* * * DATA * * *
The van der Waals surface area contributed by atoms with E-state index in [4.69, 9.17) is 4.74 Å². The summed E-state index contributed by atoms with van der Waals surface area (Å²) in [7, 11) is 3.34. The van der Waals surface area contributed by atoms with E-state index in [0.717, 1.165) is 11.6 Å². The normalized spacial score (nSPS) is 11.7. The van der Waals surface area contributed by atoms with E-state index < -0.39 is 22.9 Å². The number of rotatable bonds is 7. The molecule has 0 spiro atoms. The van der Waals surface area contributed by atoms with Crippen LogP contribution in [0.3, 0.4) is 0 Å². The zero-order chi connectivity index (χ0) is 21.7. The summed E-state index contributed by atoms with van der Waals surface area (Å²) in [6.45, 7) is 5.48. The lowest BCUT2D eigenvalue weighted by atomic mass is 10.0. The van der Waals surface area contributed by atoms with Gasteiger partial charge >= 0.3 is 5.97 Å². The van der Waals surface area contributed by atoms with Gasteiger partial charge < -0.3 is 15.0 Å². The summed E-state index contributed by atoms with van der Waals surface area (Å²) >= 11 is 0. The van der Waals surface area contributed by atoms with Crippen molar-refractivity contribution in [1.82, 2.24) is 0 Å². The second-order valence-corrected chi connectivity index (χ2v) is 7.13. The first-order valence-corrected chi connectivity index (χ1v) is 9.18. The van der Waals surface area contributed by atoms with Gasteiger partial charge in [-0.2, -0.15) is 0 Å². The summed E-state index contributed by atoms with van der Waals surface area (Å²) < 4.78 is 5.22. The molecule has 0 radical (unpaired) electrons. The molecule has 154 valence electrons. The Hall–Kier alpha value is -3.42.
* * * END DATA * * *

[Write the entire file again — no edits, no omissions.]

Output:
The van der Waals surface area contributed by atoms with E-state index in [4.69, 9.17) is 4.74 Å². The summed E-state index contributed by atoms with van der Waals surface area (Å²) in [7, 11) is 3.34. The van der Waals surface area contributed by atoms with E-state index in [0.717, 1.165) is 11.6 Å². The normalized spacial score (nSPS) is 11.7. The van der Waals surface area contributed by atoms with E-state index < -0.39 is 22.9 Å². The number of rotatable bonds is 7. The molecule has 0 spiro atoms. The van der Waals surface area contributed by atoms with Crippen LogP contribution in [0.3, 0.4) is 0 Å². The zero-order chi connectivity index (χ0) is 21.7. The summed E-state index contributed by atoms with van der Waals surface area (Å²) in [6.45, 7) is 5.48. The lowest BCUT2D eigenvalue weighted by atomic mass is 10.0. The van der Waals surface area contributed by atoms with Gasteiger partial charge >= 0.3 is 5.97 Å². The van der Waals surface area contributed by atoms with Gasteiger partial charge < -0.3 is 15.0 Å². The summed E-state index contributed by atoms with van der Waals surface area (Å²) >= 11 is 0. The van der Waals surface area contributed by atoms with Crippen molar-refractivity contribution in [1.82, 2.24) is 0 Å². The second-order valence-corrected chi connectivity index (χ2v) is 7.13. The first-order valence-corrected chi connectivity index (χ1v) is 9.18. The van der Waals surface area contributed by atoms with Gasteiger partial charge in [-0.2, -0.15) is 0 Å². The summed E-state index contributed by atoms with van der Waals surface area (Å²) < 4.78 is 5.22. The molecule has 0 radical (unpaired) electrons. The molecule has 154 valence electrons. The Hall–Kier alpha value is -3.42.